At least 4000 people joined in with the rally at Tahrir Square in Bagdad. They called on Ankara to immediately withdraw its forces from Iraq calling the actions of Turkish authorities “a violation of Iraq’s sovereignty” and “occupation.”
“We consider any military presence on Iraqi land as foreign aggression which we should stand against using all possible means,” Hadi al-Amiri, a Shiite lawmaker, who also leads the armed Badr Organisation, said during the rally in Baghdad, as quoted by Reuters.
Demonstrators also trampled on the Turkish flag and hit a caricature of the Turkey’s President Recep Tayyip Erdogan with slippers as a demonstration of disrespect, Reuters reported.
Several thousands of Iraqis also gathered in the country’s southern city of Basra. The demonstrators also reportedly burned the Turkish flag during the rally. Some Shiite militia members also joined the protests in the city, carrying banners reading “Death to Turkey. Death to Erdogan” and threatening violence against Turkish soldiers unless Turkey’s forces are withdrawn.
“We are on high alert now awaiting orders from our commanders to set fire to the ground beneath the feet of Turkish soldiers,” Amjad Salim, a local commander of the Bard Organization in Basra told Reuters.
“If Turkey thinks Iraq is busy with fighting Daesh [Islamic State] and it can seize the opportunity to deploy troops then it should think twice before making such a mistake,” said Abu Muntathar al-Moussawi, a local commander of another militia group called Asaib Ahl al-Haq.
In the Iraq’s south-eastern city of Nasiriyah demonstrators called on the country’s Prime Minister Haider al-Abadi and the Defense Minister Khaled al-Obaidi to take a “firm stance” against Turkey’s “aggression,” Press TV reports.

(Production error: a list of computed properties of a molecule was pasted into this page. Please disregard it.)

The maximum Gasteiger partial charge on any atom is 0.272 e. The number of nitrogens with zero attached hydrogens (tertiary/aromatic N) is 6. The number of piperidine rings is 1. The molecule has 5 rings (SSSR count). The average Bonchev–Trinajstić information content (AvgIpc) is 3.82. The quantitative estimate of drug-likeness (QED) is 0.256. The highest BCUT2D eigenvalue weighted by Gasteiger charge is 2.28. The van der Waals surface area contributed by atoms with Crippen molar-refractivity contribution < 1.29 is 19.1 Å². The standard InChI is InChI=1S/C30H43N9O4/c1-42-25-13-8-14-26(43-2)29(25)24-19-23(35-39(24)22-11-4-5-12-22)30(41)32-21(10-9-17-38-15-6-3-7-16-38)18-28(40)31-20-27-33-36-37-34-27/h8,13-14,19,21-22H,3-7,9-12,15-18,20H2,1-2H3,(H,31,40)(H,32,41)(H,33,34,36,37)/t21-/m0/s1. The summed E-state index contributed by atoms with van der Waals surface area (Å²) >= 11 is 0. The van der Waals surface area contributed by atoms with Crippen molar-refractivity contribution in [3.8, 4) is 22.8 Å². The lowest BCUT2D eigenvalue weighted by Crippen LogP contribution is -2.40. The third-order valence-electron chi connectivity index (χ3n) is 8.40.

During a protest in the city of al-Diwaniyah in central Iraq, hundreds of people called on the government to expel the Turkish ambassador and break off relations with Ankara.
Earlier on Saturday, al-Abadi once again condemned the deployment of Turkish troops to northern Iraq and stressed that Baghdad regards it not as an anti-terrorist action but as a violation of Iraq’s sovereignty and territorial integrity.
Tensions between the two countries have increased dramatically since Turkey deployed about 150 soldiers backed by artillery and around 25 tanks to a base near the ISIS-controlled northern Iraqi city of Mosul on December 4.
Turkey has consistently claimed the troops were deployed in order to train local Kurdish Peshmerga forces adding that the move complied with previous agreements between Ankara and Baghdad.
Iraqi authorities regard the move a flagrant breach of the country’s sovereignty and repeatedly call on Ankara to withdraw its forces. Baghdad issued an ultimatum demanding that Turkish troops leave its territory but Turkey refused to comply with it.
Iraqi government also appealed to the UN Security Council about Turkish forces’ presence seeking assistance in resolving the crisis.
Erdogan said that Turkish forces withdrawal from Iraq is “out of question” and denounced the Iraqi appeal to the UNSC as“not honest.”
The statements, views and opinions expressed in this column are solely those of the author and do not necessarily represent those of The Duran.